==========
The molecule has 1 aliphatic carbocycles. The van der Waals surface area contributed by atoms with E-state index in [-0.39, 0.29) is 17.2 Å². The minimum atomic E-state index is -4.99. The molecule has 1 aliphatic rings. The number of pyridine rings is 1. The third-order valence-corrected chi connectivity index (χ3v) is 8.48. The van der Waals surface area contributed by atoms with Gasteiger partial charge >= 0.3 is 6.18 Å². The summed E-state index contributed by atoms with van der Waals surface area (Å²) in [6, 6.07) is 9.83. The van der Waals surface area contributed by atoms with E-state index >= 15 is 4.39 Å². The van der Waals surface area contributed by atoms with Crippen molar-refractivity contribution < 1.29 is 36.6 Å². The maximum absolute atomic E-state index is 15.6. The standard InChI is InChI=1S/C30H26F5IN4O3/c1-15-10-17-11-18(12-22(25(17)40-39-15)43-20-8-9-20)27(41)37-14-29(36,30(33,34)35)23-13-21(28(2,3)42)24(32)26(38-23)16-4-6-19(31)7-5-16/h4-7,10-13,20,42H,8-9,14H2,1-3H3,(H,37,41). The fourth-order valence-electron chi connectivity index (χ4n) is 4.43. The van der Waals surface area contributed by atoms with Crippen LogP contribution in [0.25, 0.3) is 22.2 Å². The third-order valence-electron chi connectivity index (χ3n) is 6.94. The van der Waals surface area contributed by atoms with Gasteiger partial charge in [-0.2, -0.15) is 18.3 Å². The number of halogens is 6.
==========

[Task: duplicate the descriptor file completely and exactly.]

The molecule has 1 aliphatic carbocycles. The van der Waals surface area contributed by atoms with E-state index in [-0.39, 0.29) is 17.2 Å². The minimum atomic E-state index is -4.99. The molecule has 1 aliphatic rings. The number of pyridine rings is 1. The third-order valence-corrected chi connectivity index (χ3v) is 8.48. The van der Waals surface area contributed by atoms with Gasteiger partial charge >= 0.3 is 6.18 Å². The summed E-state index contributed by atoms with van der Waals surface area (Å²) in [6, 6.07) is 9.83. The van der Waals surface area contributed by atoms with E-state index >= 15 is 4.39 Å². The van der Waals surface area contributed by atoms with Crippen molar-refractivity contribution < 1.29 is 36.6 Å². The maximum absolute atomic E-state index is 15.6. The standard InChI is InChI=1S/C30H26F5IN4O3/c1-15-10-17-11-18(12-22(25(17)40-39-15)43-20-8-9-20)27(41)37-14-29(36,30(33,34)35)23-13-21(28(2,3)42)24(32)26(38-23)16-4-6-19(31)7-5-16/h4-7,10-13,20,42H,8-9,14H2,1-3H3,(H,37,41). The fourth-order valence-electron chi connectivity index (χ4n) is 4.43. The van der Waals surface area contributed by atoms with Crippen LogP contribution in [0.25, 0.3) is 22.2 Å². The third-order valence-electron chi connectivity index (χ3n) is 6.94. The van der Waals surface area contributed by atoms with Gasteiger partial charge in [-0.2, -0.15) is 18.3 Å². The number of halogens is 6.